Walter Backstrom | How not to teach black children

Black kids score the lowest on standardized tests.

I have raised this question to administrators and teachers, and they all gave me the same answer — off the record, of course. My questions: Why are the scores so low for black kids, and why are the scores so high for Asian kids?

They all say parental involvement is a major key, not only to improve test scores, but to improve overall academic achievement. However, when one talks about race in education amid this politically-correct environment, one has to tread lightly. There are several factors that come into play that affect how and why a child learns or doesn’t learn.

In the African American community, a large segment doesn’t see the importance of education because their parents don’t. The first lady of the United States, Michelle Obama, discussed several of her experiences in the newspapers about being accused of acting white. She was called that because she got good grades and studied hard. Those same accusations happen to black kids all over this country, and it is a tragedy.

I have asked my white friends, how do you act white? And even they couldn’t tell me.

Teachers, administrators and parents have told me that in the Asian society, education is the key. But in American culture, teachers are not valued. In the black community, education is not valued.

I have been an observer as well as an active participant in my daughter’s school in King County and the school district at large. I cannot put all the blame on parents. However, parents can and should play an important role when it comes to the child’s learning.

In Seattle, a prominent basketball player practices at 5 a.m. with the coaching of his father. I will assume that if the parent spent the same time working on academics with his son, the child may have a different mindset when it came to the importance of learning.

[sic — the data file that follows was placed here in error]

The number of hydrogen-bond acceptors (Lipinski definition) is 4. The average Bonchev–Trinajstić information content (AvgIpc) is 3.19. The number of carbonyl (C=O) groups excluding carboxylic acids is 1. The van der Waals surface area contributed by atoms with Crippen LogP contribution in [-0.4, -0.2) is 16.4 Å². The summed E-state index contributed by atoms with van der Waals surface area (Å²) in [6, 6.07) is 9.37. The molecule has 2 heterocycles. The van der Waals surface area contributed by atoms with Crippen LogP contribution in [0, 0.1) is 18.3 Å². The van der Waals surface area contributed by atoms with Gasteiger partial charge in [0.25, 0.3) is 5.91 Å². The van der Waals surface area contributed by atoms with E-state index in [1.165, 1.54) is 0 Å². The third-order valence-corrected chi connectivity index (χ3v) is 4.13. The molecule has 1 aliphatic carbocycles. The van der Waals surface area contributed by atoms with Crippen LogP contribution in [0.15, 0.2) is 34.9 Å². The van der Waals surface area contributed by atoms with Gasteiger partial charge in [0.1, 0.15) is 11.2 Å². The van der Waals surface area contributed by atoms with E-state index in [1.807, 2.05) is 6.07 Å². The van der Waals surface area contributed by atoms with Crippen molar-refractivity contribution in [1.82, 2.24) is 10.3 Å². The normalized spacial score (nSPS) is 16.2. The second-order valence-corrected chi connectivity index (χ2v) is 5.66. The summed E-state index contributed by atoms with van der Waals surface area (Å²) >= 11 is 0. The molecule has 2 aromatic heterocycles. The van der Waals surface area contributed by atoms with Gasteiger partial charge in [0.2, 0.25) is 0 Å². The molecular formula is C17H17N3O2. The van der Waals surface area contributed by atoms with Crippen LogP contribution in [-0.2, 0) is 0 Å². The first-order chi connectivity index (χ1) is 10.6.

It is unfortunate that success has more to do with sports and entertainment than being a good student. It does not get the same press coverage. The message that black kids get over and over again is to be a rapper or play basketball.

There is a segment of parents who know they have a powerful weapon at their disposal. It is called the race card. Some parents play the rich card, and unfortunately, some parents play the race card. I was shocked: Every administrator and teacher I talked to told me they had been accused of being a racist. “You were just picking on my child because he’s black” — that theme kept coming up.

Some teachers probably are racist. But all of them? I think not. Black children — as a matter of fact all children — should be held to the same standards, no matter what. I realize that people want to blame those racist Republicans, especially George Bush, for those low test scores. Sorry, that dog just won’t hunt.

I asked a principal what it’s going to take to improve test scores for African American children. He was eager to say that we have developed new and improved curriculum and teaching methods that will help improve test scores. I didn’t believe it then, and I don’t believe it now.

Black children have been victimized by: The soft bigotry of low expectations; parents who don’t care; teachers who can’t teach; preachers who preach on Sunday, but walk away on Monday; politicians who are in the pockets of the teachers union, which stands in the way of progress; poverty, drugs, no fathers and no positive role models. I realize that given those challenges, it is difficult, but not impossible.

I often wonder why we can help kids in foreign countries, but not help kids in this country. It is a shame that we are afraid to talk about race and responsibility. When these kids believe they can, they will. We must restate faith and a God of action in the lives of these children. Faith doesn’t make things easy, but it does make things possible. Let your words equal your deeds. No excuses.

Walter Backstrom's columns appear in the Bellevue News twice a month. Readers can contact him at